My goal was not to make an "audiophile" quality speaker, so if you're an audio purist, this speaker housing is probably not for you (in other words, no Monster Cable was harmed in the making of this speaker cabinet). My goal was to take a couple of average sounding, somewhat ugly pc speakers and make them somewhat vintage looking --- without breaking the bank. I think my total cost for this project was around $12, not counting the cost of the pc speakers, which I already had.
Step 1: Materials and Tools Used
- 11" round chipboard box (from a Michael's store)
- white glue
- Gorilla glue
- hot glue
- scrap piece of oak venier plywood
- scrap piece of 2x4 lumber
- wood screws
- loose woven felt with sparkly stuff imbedded in it (from a fabric store)
- black paint
- bronze spray paint
- electric drill & various bits
- scroll saw
- utility knife
- misc. hand tools (screwdrivers, etc.)
Step 2: Prepare the Round Container
I took the piece that I cut from the container and glued it inside of the container (Photo 2) for reinforcement. To do this I had to split the "hoop" I had cut off from the top, remove about 1/2 inch from its dameter so it would fit inside. I glued it in place using white glue. I probably could have omitted this step, but I hate to waste good chipboard.... The piece of wood you see in the photo is simply a temporary wedge to hold this in place while the glue dried.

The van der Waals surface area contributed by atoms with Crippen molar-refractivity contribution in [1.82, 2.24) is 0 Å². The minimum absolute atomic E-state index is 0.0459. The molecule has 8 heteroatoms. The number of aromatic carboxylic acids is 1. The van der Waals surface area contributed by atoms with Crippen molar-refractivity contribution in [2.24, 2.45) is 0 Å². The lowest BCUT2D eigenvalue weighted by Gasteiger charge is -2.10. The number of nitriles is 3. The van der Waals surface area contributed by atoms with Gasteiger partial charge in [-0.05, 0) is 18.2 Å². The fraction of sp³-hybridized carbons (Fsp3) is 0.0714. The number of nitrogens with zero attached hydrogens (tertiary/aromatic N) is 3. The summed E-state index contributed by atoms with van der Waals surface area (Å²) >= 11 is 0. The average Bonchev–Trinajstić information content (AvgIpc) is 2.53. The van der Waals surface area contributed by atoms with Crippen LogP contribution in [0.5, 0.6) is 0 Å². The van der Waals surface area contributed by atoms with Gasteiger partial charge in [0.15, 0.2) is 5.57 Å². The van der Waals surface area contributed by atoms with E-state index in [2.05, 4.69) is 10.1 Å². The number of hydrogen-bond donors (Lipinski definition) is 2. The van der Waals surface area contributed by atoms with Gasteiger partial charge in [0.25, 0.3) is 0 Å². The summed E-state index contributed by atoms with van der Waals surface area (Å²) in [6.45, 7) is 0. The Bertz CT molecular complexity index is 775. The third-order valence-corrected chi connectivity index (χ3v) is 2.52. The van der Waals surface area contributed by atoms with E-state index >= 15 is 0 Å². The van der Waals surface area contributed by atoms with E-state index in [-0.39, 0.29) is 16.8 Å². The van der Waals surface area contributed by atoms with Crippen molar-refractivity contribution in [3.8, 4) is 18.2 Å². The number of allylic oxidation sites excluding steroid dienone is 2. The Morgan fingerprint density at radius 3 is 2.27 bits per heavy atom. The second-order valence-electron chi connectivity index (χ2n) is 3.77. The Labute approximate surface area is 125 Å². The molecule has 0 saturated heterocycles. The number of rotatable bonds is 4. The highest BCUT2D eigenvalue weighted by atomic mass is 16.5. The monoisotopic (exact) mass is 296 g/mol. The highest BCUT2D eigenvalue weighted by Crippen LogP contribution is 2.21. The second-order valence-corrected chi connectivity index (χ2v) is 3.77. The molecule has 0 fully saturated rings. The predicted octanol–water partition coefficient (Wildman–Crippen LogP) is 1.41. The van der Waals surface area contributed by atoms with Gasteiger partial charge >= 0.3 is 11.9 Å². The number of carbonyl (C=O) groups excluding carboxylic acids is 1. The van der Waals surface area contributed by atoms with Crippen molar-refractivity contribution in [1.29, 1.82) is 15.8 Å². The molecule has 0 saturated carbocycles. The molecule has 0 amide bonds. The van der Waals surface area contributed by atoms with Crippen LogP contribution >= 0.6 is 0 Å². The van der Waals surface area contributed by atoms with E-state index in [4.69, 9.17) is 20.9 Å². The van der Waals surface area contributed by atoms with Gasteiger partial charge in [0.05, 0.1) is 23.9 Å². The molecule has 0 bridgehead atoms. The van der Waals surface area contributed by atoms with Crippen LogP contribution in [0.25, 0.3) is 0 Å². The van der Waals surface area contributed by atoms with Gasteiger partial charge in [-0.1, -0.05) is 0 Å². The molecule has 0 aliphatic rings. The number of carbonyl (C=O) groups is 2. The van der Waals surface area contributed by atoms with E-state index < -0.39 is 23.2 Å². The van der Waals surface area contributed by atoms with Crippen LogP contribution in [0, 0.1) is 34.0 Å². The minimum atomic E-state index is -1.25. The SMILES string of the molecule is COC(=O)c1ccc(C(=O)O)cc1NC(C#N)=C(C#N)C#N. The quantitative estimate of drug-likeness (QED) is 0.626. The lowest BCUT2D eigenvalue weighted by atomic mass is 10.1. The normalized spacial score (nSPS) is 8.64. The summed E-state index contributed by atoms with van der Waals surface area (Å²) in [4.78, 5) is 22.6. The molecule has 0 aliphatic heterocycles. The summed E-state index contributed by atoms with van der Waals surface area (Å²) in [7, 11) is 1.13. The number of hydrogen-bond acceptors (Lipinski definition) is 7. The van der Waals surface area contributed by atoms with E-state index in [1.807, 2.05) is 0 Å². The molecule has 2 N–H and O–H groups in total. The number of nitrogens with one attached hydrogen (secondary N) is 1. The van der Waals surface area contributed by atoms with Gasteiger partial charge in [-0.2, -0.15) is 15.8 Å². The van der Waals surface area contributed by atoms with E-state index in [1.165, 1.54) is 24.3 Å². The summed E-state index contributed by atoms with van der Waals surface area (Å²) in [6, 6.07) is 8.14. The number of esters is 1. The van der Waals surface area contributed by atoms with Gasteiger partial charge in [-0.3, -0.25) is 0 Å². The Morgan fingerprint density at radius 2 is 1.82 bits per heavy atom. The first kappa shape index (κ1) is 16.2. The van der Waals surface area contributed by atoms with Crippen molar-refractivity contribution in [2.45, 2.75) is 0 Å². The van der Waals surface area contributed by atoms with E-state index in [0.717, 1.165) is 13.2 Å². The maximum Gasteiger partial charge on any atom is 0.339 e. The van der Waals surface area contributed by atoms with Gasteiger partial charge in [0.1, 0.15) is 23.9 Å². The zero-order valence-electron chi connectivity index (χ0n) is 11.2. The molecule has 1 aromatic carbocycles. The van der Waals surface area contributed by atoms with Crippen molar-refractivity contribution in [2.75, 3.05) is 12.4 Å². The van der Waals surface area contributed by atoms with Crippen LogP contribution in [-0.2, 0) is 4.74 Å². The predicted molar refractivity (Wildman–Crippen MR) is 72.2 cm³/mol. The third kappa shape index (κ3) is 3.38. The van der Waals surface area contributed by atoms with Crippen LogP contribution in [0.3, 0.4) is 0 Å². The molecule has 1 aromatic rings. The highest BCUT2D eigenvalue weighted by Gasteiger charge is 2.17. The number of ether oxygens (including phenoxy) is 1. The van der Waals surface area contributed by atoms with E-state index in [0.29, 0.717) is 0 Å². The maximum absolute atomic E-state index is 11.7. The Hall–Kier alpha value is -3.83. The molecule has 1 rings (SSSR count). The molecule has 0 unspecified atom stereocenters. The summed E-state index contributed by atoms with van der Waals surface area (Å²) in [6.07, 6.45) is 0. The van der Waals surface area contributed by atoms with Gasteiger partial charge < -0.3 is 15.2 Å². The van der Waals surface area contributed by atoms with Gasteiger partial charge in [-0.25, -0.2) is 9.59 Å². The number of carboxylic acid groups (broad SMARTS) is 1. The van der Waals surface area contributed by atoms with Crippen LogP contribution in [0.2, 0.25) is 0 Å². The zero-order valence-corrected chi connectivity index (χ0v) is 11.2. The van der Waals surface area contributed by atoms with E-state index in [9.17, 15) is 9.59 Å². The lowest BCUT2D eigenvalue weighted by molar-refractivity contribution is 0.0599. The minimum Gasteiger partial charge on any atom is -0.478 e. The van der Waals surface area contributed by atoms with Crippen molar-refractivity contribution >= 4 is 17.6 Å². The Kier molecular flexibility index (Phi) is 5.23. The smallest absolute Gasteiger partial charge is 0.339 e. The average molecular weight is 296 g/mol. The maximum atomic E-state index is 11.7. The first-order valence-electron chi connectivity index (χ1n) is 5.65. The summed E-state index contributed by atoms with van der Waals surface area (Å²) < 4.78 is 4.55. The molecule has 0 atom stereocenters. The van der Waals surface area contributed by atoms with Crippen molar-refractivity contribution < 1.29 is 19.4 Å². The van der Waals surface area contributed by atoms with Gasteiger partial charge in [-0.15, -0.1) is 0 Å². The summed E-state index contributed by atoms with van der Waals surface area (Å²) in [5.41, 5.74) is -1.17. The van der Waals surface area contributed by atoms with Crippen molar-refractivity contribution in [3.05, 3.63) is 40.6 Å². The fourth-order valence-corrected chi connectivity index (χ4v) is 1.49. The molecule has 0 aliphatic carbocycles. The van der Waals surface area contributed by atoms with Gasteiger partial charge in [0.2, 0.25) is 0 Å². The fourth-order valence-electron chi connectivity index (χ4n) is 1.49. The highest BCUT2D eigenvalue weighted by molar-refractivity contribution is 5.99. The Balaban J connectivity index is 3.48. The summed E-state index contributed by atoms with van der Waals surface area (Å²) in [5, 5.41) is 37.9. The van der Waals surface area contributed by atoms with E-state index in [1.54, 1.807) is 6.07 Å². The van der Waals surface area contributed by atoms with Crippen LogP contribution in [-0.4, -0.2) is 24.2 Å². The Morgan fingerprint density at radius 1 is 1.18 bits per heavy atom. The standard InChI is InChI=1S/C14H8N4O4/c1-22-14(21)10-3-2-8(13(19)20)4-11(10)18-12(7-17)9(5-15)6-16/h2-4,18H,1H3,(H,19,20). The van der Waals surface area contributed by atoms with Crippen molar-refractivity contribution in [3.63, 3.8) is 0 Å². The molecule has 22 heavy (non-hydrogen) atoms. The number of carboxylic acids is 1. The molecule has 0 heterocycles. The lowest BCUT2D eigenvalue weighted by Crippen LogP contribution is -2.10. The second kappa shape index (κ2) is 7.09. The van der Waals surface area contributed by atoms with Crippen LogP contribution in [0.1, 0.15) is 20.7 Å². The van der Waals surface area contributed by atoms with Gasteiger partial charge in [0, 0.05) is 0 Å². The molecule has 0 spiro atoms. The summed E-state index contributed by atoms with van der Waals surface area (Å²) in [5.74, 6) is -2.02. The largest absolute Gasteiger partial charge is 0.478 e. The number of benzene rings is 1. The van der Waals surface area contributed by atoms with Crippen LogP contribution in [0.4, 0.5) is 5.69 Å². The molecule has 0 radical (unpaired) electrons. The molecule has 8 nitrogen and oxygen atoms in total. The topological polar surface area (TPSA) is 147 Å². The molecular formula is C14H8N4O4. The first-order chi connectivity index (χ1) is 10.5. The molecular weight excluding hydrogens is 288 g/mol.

Because I needed a portion of the side of the container to be even (for mounting a piece of wood reinforcement in a later step), I used a piece of chipboard cut from the lid (later step) to make this section of the side of the container even in thickness. This piece was also attached using white glue.
Step 3: Preparing the Front of the Housing
I first made a cardboard pattern of the grill, making it about a half-inch smaller than the diameter of the lid of the chipboard box (Photo 1). Next I transfered this pattern to a piece of 1/4 oak venier plywood. I needed two pieces -- one for the speaker housing grill, and one simpler, slightly larger piece to go inside the lid of the chipboard box (to give me to something solid to screw into when I mounted the grill). These two parts were cut out using a scroll saw (Photo 3). During this process I also cut out the center of the lid to exactly the same diameter as the inside diameter of the grill.
Photos 4 & 5 show the test fit of these two parts in and on the lid.
After test fitting, I glued the reinforcement piece into the lid using white glue.
Step 4: Building the Base
Step 5: The Inside Job.....
On top of this I basically made a little shelf on which the pc speakers will be mounted, carefully measuring to make sure I would have sufficient height for the speakers. Hot glue was used to fasten the shelf in place. I love hot glue....
Once the glue was set, I painted the inside and outside of the main part of the box with flat black paint. I also painted the outside part of the lid and stained and varnished the grill.
Step 6: Mounting the Base to the Box
Step 7: Make the Paint Look Old
Step 8: Install the Speakers
Step 9: Mounting the Speaker Grill
Step 10: Finished!
The most difficult part of this project was drawing and cutting out the thin, plywood grill. Of course, an Epilog laser would have simplified that task a lot!